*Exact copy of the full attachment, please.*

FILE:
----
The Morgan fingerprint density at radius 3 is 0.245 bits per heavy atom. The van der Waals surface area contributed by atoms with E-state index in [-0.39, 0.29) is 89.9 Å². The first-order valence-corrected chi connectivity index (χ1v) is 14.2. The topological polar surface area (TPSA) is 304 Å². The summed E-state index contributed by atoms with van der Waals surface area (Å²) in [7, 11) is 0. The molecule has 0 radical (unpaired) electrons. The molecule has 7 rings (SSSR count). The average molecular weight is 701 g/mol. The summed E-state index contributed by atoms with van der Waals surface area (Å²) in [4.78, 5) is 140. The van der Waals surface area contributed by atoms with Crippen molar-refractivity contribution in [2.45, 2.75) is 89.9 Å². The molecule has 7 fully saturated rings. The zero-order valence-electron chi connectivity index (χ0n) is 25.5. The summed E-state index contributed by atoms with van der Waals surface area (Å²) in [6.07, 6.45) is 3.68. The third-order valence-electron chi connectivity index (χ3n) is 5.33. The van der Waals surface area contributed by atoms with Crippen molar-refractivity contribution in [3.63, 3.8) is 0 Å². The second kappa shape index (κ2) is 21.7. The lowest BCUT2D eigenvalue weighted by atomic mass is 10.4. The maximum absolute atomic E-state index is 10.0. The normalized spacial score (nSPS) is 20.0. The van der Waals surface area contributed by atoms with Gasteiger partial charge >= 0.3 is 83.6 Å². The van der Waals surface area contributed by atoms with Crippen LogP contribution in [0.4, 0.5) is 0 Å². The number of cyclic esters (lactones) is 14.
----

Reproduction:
The Morgan fingerprint density at radius 3 is 0.245 bits per heavy atom. The van der Waals surface area contributed by atoms with E-state index in [-0.39, 0.29) is 89.9 Å². The first-order valence-corrected chi connectivity index (χ1v) is 14.2. The topological polar surface area (TPSA) is 304 Å². The summed E-state index contributed by atoms with van der Waals surface area (Å²) in [7, 11) is 0. The molecule has 0 radical (unpaired) electrons. The molecule has 7 rings (SSSR count). The average molecular weight is 701 g/mol. The summed E-state index contributed by atoms with van der Waals surface area (Å²) in [4.78, 5) is 140. The van der Waals surface area contributed by atoms with Crippen molar-refractivity contribution in [2.45, 2.75) is 89.9 Å². The molecule has 7 fully saturated rings. The zero-order valence-electron chi connectivity index (χ0n) is 25.5. The summed E-state index contributed by atoms with van der Waals surface area (Å²) in [6.07, 6.45) is 3.68. The third-order valence-electron chi connectivity index (χ3n) is 5.33. The van der Waals surface area contributed by atoms with Crippen molar-refractivity contribution in [3.63, 3.8) is 0 Å². The second kappa shape index (κ2) is 21.7. The lowest BCUT2D eigenvalue weighted by atomic mass is 10.4. The maximum absolute atomic E-state index is 10.0. The normalized spacial score (nSPS) is 20.0. The van der Waals surface area contributed by atoms with Gasteiger partial charge >= 0.3 is 83.6 Å². The van der Waals surface area contributed by atoms with Crippen LogP contribution in [0.4, 0.5) is 0 Å². The number of cyclic esters (lactones) is 14.